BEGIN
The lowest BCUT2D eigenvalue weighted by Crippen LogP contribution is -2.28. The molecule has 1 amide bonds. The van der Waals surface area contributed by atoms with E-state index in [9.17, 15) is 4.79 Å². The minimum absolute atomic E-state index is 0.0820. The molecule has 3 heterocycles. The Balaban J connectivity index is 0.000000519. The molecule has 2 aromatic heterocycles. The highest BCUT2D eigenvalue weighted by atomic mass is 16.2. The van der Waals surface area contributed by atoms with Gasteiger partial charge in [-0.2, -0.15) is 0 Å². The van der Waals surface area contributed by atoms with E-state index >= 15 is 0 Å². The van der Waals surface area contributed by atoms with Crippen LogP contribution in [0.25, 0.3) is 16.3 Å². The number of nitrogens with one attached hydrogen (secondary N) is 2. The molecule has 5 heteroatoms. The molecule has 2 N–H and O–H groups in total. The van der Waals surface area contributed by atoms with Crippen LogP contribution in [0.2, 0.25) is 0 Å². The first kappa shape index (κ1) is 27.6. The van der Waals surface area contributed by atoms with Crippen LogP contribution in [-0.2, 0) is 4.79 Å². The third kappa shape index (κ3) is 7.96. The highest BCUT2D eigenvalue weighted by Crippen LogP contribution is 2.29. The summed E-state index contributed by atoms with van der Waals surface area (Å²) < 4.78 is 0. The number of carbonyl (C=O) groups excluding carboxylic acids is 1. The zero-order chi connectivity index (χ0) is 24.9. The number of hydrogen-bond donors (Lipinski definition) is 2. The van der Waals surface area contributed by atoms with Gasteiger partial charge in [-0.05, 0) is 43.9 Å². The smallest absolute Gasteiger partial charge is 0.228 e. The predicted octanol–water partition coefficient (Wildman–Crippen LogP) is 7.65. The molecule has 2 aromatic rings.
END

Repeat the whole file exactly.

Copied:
The lowest BCUT2D eigenvalue weighted by Crippen LogP contribution is -2.28. The molecule has 1 amide bonds. The van der Waals surface area contributed by atoms with E-state index in [9.17, 15) is 4.79 Å². The minimum absolute atomic E-state index is 0.0820. The molecule has 3 heterocycles. The Balaban J connectivity index is 0.000000519. The molecule has 2 aromatic heterocycles. The highest BCUT2D eigenvalue weighted by atomic mass is 16.2. The van der Waals surface area contributed by atoms with Gasteiger partial charge in [-0.2, -0.15) is 0 Å². The van der Waals surface area contributed by atoms with E-state index >= 15 is 0 Å². The van der Waals surface area contributed by atoms with Crippen LogP contribution in [0.25, 0.3) is 16.3 Å². The number of nitrogens with one attached hydrogen (secondary N) is 2. The molecule has 5 heteroatoms. The molecule has 2 N–H and O–H groups in total. The van der Waals surface area contributed by atoms with Crippen LogP contribution in [0.2, 0.25) is 0 Å². The first kappa shape index (κ1) is 27.6. The van der Waals surface area contributed by atoms with Crippen LogP contribution in [-0.2, 0) is 4.79 Å². The third kappa shape index (κ3) is 7.96. The highest BCUT2D eigenvalue weighted by Crippen LogP contribution is 2.29. The summed E-state index contributed by atoms with van der Waals surface area (Å²) < 4.78 is 0. The number of carbonyl (C=O) groups excluding carboxylic acids is 1. The zero-order chi connectivity index (χ0) is 24.9. The number of hydrogen-bond donors (Lipinski definition) is 2. The van der Waals surface area contributed by atoms with Gasteiger partial charge in [-0.05, 0) is 43.9 Å². The smallest absolute Gasteiger partial charge is 0.228 e. The predicted octanol–water partition coefficient (Wildman–Crippen LogP) is 7.65. The molecule has 2 aromatic rings.